My Stage is the World

Oh what a tangled web we weave, when first we practise to deceive

I am not what I am

on November 6, 2016

Review of Othello at Above the Gatehouse 

O, beware, my lord of jealousy; 
It is the green-ey’d monster, which doth mock
The meat it feeds on.

Jealousy, betrayal and misguided trust can only lead to tragedy. In Othello, Shakespeare weaves a web of lies and deceit that inevitably result in a bloody denouement.

As with all of Shakespearean plays, they have been done ‘to death’ yet still there are new ways to interpret the text. Once again Arrows and Traps have used music, interpretative dance and a modernised setting to create a spellbinding version of Othello

A minimalist setting focuses the eye on the bedroom, where we see the newlyweds progress from a state of blissful happiness to one of anger and fear. Spencer Lee Osborne’s imposing but naïve Othello nicely complements Pippa Caddick’s innocent yet feisty Desdemona. Their initial love is apparent, their chemistry believable; as we see it dissolve into tragedy the two actors are mesmerising.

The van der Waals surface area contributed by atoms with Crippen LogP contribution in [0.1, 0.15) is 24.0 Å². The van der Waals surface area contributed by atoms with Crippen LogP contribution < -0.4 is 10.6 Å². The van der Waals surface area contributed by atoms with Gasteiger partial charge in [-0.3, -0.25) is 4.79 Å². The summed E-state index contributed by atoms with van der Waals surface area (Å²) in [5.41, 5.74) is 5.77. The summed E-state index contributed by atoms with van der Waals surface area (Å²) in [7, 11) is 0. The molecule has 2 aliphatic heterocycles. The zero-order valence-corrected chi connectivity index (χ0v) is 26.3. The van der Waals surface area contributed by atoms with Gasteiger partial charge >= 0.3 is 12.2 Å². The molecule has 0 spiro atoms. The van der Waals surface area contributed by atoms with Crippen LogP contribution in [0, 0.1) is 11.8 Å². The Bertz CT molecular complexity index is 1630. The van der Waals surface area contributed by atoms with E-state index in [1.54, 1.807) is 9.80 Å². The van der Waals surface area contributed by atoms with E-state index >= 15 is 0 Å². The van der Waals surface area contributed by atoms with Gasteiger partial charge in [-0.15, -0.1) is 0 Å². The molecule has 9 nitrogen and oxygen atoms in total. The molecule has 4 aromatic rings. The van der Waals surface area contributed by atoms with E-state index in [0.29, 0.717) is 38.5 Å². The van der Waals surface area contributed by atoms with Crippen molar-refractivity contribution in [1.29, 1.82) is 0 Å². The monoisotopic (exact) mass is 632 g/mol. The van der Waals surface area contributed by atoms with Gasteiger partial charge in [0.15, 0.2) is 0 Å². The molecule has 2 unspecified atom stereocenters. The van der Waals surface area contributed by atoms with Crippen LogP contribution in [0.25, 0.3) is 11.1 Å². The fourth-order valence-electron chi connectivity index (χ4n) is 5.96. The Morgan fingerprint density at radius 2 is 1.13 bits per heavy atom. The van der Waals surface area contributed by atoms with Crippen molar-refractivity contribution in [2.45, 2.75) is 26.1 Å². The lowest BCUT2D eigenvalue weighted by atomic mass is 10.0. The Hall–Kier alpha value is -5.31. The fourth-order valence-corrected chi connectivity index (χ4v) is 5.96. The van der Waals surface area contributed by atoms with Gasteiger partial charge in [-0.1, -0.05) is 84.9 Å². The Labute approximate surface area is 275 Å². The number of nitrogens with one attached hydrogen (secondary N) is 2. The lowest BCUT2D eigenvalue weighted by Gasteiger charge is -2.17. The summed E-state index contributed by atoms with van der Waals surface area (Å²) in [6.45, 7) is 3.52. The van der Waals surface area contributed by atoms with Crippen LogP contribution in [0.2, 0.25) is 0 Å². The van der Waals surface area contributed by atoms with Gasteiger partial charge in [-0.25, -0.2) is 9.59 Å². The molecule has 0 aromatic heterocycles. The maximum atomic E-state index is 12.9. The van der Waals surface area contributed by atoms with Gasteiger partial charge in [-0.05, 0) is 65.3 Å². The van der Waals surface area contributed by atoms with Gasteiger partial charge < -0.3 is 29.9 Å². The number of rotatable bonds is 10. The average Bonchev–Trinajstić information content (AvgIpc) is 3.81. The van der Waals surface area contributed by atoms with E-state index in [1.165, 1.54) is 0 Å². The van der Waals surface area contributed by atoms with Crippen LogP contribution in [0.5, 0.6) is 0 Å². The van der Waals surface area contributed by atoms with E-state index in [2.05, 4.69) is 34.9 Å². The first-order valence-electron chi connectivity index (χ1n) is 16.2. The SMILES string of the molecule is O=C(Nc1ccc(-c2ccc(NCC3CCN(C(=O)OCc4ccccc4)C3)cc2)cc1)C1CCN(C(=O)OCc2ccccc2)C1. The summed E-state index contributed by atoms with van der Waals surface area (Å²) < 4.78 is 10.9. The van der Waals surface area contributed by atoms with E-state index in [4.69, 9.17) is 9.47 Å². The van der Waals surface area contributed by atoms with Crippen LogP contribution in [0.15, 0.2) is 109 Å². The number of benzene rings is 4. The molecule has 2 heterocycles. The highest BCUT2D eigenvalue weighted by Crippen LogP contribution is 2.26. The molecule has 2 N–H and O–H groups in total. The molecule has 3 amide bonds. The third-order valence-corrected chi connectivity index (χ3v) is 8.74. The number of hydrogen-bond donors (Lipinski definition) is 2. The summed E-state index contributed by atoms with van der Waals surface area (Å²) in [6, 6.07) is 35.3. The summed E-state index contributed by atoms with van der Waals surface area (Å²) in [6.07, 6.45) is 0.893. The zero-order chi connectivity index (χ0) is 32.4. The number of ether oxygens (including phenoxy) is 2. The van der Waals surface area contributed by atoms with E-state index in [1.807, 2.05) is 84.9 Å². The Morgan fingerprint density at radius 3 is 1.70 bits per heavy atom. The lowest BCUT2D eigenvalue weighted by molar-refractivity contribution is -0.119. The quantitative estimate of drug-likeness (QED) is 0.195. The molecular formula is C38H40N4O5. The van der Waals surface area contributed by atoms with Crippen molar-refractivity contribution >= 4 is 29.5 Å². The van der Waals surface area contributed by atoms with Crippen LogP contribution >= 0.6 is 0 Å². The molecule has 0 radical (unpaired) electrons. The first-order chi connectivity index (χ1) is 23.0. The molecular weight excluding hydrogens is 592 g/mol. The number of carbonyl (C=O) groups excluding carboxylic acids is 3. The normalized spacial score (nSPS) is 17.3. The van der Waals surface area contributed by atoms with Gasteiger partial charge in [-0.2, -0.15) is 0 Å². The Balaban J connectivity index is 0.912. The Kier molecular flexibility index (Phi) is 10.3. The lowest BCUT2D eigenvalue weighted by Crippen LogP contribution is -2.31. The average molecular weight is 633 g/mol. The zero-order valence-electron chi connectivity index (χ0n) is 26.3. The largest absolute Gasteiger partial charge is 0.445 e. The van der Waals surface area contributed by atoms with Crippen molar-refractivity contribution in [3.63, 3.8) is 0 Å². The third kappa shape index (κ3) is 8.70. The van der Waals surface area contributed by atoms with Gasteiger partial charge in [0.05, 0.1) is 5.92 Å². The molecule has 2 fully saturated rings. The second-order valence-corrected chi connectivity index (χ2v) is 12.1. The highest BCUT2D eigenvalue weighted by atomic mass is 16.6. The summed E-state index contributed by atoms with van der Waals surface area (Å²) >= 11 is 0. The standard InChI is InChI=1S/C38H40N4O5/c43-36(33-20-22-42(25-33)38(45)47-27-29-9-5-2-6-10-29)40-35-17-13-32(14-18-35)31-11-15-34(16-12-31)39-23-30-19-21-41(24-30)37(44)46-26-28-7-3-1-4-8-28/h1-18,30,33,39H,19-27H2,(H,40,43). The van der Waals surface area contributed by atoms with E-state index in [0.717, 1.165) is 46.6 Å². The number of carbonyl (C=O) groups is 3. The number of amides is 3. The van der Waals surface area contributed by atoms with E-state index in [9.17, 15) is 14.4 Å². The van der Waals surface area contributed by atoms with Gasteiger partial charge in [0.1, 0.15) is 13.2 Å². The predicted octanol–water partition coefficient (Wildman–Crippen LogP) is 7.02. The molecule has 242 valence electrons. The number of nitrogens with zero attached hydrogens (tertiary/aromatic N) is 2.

Pearce Sampson is a ruthless Iago, the chip on his shoulder apparent from the start as he connives and plots the demise of his enemies. Cowed by his character, Cornelia Baumann plays Emilia quite mouselike to begin with but this makes her final scene all the more dramatic and shocking.

The interpretative dance to Chris Isaac’s Wicked Game is fantastic as it comes just at the moment when the audience is at its most vulnerable, surprising them into unknown surrealism that is extremely effective. While this does perhaps lesser the dramatics of the remaining scenes, Caddick and Baumann are to be commended for their performances which are very realistic.

Considering this is one of Shakespeare’s tragedies, Arrows and Traps have created an extremely enjoyable production, which is one of the best versions of Othello I have ever seen.

4*

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